Male Infertility Linked to Sperm Gene

Gene Glitch May Contribute to Male Infertility, According to Lab Tests in Mice

Medically Reviewed by Brunilda Nazario, MD on October 17, 2007
From the WebMD Archives

Oct. 17, 2007 -- Scientists today announced that they have found a possible genetic cause of male infertility.

The discovery may eventually lead to new treatments for male infertility.

The researchers studied a gene called JHDM2A in male mice. Without that gene, the mice had few mature sperm, and those sperm were misshapen.

"Defects in this gene could be the cause for some cases of male infertility," researcher Yi Zhang, PhD, says in a news release.

Zhang is a Howard Hughes Medical Institute investigator and a professor of biochemistry and biophysics at the University of North Carolina at Chapel Hill's medical school.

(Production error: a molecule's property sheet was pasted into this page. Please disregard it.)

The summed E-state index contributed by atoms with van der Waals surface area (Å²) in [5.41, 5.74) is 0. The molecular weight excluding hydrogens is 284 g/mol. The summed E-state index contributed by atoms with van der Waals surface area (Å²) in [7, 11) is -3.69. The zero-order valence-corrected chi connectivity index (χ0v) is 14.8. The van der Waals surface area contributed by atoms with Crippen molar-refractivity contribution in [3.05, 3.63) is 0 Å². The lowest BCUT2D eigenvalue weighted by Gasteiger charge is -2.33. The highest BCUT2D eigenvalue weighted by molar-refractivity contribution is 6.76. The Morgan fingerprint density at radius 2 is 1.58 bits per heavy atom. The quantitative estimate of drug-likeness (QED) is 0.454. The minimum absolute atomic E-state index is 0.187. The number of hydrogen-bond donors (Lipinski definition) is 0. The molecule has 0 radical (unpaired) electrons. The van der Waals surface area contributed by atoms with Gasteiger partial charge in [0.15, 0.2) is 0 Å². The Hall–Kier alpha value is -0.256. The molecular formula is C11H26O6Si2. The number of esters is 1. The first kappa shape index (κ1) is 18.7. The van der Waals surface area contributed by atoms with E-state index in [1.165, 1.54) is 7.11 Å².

"Because this gene has a very specific effect on the development of functional sperm, it holds great potential as a target for new infertility treatments that are unlikely to disrupt other functions within the body," says Zhang.

Zhang and colleagues report their findings in Nature.

Those findings are based on lab tests on mice. The researchers are now looking for mutations in the JHDM2A gene in infertility patients.

WebMD Health News


SOURCES: Okada, Y. Nature, Oct. 17, 2007; online edition. News release, University of North Carolina at Chapel Hill. News release, Nature.

© 2007 WebMD, Inc. All rights reserved.
Click to view privacy policy and trust info